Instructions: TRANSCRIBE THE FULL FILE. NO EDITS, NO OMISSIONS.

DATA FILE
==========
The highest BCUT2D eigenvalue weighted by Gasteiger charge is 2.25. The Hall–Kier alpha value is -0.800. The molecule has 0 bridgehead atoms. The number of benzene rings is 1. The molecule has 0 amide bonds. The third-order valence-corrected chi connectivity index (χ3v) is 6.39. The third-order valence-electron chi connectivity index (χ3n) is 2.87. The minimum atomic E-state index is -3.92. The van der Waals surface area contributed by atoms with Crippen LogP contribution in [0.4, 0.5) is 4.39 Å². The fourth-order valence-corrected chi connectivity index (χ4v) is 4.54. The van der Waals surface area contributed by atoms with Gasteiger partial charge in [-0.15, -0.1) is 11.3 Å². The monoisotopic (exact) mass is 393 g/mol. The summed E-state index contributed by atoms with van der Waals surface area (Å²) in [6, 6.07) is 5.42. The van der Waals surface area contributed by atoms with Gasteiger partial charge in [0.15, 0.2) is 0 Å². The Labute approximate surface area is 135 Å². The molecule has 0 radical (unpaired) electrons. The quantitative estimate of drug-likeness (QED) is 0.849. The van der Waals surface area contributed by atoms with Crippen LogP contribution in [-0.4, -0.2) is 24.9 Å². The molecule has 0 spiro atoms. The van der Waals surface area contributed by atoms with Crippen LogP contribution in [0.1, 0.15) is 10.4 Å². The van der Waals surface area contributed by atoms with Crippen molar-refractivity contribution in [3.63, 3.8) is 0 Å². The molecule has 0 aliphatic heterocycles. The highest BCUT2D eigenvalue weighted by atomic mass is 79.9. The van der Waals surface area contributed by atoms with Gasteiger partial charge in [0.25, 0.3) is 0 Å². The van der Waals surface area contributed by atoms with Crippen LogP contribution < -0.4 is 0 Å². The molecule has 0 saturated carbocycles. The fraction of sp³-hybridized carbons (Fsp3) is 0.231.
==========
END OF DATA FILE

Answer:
The highest BCUT2D eigenvalue weighted by Gasteiger charge is 2.25. The Hall–Kier alpha value is -0.800. The molecule has 0 bridgehead atoms. The number of benzene rings is 1. The molecule has 0 amide bonds. The third-order valence-corrected chi connectivity index (χ3v) is 6.39. The third-order valence-electron chi connectivity index (χ3n) is 2.87. The minimum atomic E-state index is -3.92. The van der Waals surface area contributed by atoms with Crippen LogP contribution in [0.4, 0.5) is 4.39 Å². The fourth-order valence-corrected chi connectivity index (χ4v) is 4.54. The van der Waals surface area contributed by atoms with Gasteiger partial charge in [-0.15, -0.1) is 11.3 Å². The monoisotopic (exact) mass is 393 g/mol. The summed E-state index contributed by atoms with van der Waals surface area (Å²) in [6, 6.07) is 5.42. The van der Waals surface area contributed by atoms with Gasteiger partial charge in [0.15, 0.2) is 0 Å². The Labute approximate surface area is 135 Å². The molecule has 0 radical (unpaired) electrons. The quantitative estimate of drug-likeness (QED) is 0.849. The van der Waals surface area contributed by atoms with Crippen LogP contribution in [-0.4, -0.2) is 24.9 Å². The molecule has 0 spiro atoms. The van der Waals surface area contributed by atoms with Crippen LogP contribution in [0.1, 0.15) is 10.4 Å². The van der Waals surface area contributed by atoms with Crippen molar-refractivity contribution in [3.63, 3.8) is 0 Å². The molecule has 0 aliphatic heterocycles. The highest BCUT2D eigenvalue weighted by atomic mass is 79.9. The van der Waals surface area contributed by atoms with Gasteiger partial charge in [0.25, 0.3) is 0 Å². The van der Waals surface area contributed by atoms with Crippen LogP contribution < -0.4 is 0 Å². The molecule has 0 saturated carbocycles. The fraction of sp³-hybridized carbons (Fsp3) is 0.231.